Should Investors Give Up on Japan?
August 18, 2011
International investors have shunned Japanese equities for years amid the ongoing troubles in the world’s third-largest economy. When the earthquake and tsunami hit in March, it gave investors yet another reason to stay away from the Japanese market.
Five months later, it’s evident that fleeing from Japanese stocks after the disaster would have been a mistake. Of course, chaos is an investor’s worst enemy, and the horrific scale of death and destruction in Japan created confusion that appeared to defy analysis. But I think the most important thing long-term investors can do when facing acute uncertainty is to conduct business as usual, as strange as that may sound after such a terrible tragedy.
Immediately after the earthquake, our Tokyo analysts kept cool under very difficult circumstances. They understood that the extreme shock would provoke extreme pessimism, and expected stock prices to plunge indiscriminately, with little regard for their long-term earnings potential.
As the scale of the damage became clearer, the key issue was when the auto and technology industries would be able to restore production. In the last two major earthquakes that hit Japan (in 2007 and 1995), fears of prolonged supply-chain disruptions were proven wrong. Companies worked together, sending engineering teams to fix the most crucial quake-damaged sites—the ones that produced the parts that were vital to opening the bottlenecks across key industries.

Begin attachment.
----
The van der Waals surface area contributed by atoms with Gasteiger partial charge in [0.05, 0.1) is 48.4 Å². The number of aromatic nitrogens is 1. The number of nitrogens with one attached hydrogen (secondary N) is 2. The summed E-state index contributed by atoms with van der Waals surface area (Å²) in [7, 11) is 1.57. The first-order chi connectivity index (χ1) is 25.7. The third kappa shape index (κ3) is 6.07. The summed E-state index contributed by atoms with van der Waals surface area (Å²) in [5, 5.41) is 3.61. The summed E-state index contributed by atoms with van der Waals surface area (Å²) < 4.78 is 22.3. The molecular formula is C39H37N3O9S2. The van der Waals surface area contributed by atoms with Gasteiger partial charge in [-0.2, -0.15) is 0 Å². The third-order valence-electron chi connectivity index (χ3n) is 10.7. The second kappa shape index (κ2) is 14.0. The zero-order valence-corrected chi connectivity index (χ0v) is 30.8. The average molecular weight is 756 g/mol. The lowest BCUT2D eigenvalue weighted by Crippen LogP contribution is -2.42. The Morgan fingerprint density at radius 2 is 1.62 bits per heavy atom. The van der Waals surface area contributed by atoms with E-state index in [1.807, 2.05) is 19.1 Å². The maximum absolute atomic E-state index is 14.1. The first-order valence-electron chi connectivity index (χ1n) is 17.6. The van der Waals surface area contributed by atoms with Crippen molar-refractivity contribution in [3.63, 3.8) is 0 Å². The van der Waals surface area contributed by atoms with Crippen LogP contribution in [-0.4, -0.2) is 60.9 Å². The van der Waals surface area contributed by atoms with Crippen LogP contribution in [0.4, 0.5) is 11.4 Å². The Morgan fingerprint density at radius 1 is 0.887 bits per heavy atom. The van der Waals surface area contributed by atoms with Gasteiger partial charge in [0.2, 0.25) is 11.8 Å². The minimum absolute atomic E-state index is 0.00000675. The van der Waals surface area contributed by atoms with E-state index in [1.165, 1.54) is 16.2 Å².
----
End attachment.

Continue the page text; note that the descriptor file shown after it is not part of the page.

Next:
Based on this history, we believed that the damage to supply chains would probably be limited in duration, so we continued to focus on the long-term earnings power of Japanese companies. Some auto and technology stocks looked particularly attractive, especially those that appeared capable of restoring profitability after a short-term earnings decline. Such stocks started to pay off quickly as production came back. Share prices recovered from their post-earthquake lows much faster than most investors had anticipated.
There’s still good value in the market. Japanese stocks are attractively valued compared with their own history and the global market today. On a price-to-book-value basis, Japanese equities were trading at a 39% discount to global stocks as of August 1. They also offered a 2% price-to-earnings discount to global stocks, after trading at a premium for four decades. That probably means that investors have lost faith in Japanese earnings power after the earthquake. Most also worry about political instability and the future of nuclear power.
I think that it’s wrong to give up on Japan. Since the earthquake, many Japanese companies appear to be providing very conservative earnings guidance. Since production is coming back quickly, I wouldn’t be surprised if a flurry of Japanese companies beat estimates through the end of the year. With this in mind, I’m focusing on Japanese automakers and technology firms that don’t rely on the domestic economy for growth, and trade at attractive valuations compared with their global peers.
The views expressed herein do not constitute research, investment advice or trade recommendations and do not necessarily represent the views of all AllianceBernstein portfolio management teams.
This article first appeared on Institutional Investor.com as part of its Global Market Thought Leaders section.